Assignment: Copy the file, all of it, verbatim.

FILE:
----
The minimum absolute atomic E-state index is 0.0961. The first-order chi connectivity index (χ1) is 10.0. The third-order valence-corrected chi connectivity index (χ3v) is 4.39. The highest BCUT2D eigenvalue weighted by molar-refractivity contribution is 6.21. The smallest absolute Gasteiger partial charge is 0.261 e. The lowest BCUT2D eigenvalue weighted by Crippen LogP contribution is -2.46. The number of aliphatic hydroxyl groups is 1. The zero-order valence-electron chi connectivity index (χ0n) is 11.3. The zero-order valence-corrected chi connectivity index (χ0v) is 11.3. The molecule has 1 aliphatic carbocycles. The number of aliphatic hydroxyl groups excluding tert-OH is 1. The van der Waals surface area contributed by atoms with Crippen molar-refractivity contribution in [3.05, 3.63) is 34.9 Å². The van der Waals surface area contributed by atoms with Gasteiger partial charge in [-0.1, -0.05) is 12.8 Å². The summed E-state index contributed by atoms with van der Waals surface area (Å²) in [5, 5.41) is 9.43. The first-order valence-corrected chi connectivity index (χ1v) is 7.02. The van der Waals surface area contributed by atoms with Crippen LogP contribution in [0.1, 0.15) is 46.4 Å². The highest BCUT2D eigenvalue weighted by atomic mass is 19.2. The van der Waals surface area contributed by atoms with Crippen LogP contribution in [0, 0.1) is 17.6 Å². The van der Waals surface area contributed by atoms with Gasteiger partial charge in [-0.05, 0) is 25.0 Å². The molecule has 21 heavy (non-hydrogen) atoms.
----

The minimum absolute atomic E-state index is 0.0961. The first-order chi connectivity index (χ1) is 10.0. The third-order valence-corrected chi connectivity index (χ3v) is 4.39. The highest BCUT2D eigenvalue weighted by molar-refractivity contribution is 6.21. The smallest absolute Gasteiger partial charge is 0.261 e. The lowest BCUT2D eigenvalue weighted by Crippen LogP contribution is -2.46. The number of aliphatic hydroxyl groups is 1. The zero-order valence-electron chi connectivity index (χ0n) is 11.3. The zero-order valence-corrected chi connectivity index (χ0v) is 11.3. The molecule has 1 aliphatic carbocycles. The number of aliphatic hydroxyl groups excluding tert-OH is 1. The van der Waals surface area contributed by atoms with Crippen molar-refractivity contribution in [3.05, 3.63) is 34.9 Å². The van der Waals surface area contributed by atoms with Gasteiger partial charge in [-0.1, -0.05) is 12.8 Å². The summed E-state index contributed by atoms with van der Waals surface area (Å²) in [5, 5.41) is 9.43. The first-order valence-corrected chi connectivity index (χ1v) is 7.02. The van der Waals surface area contributed by atoms with Crippen LogP contribution in [0.1, 0.15) is 46.4 Å². The highest BCUT2D eigenvalue weighted by atomic mass is 19.2. The van der Waals surface area contributed by atoms with Crippen LogP contribution in [0, 0.1) is 17.6 Å². The van der Waals surface area contributed by atoms with Gasteiger partial charge in [-0.05, 0) is 25.0 Å². The molecule has 21 heavy (non-hydrogen) atoms.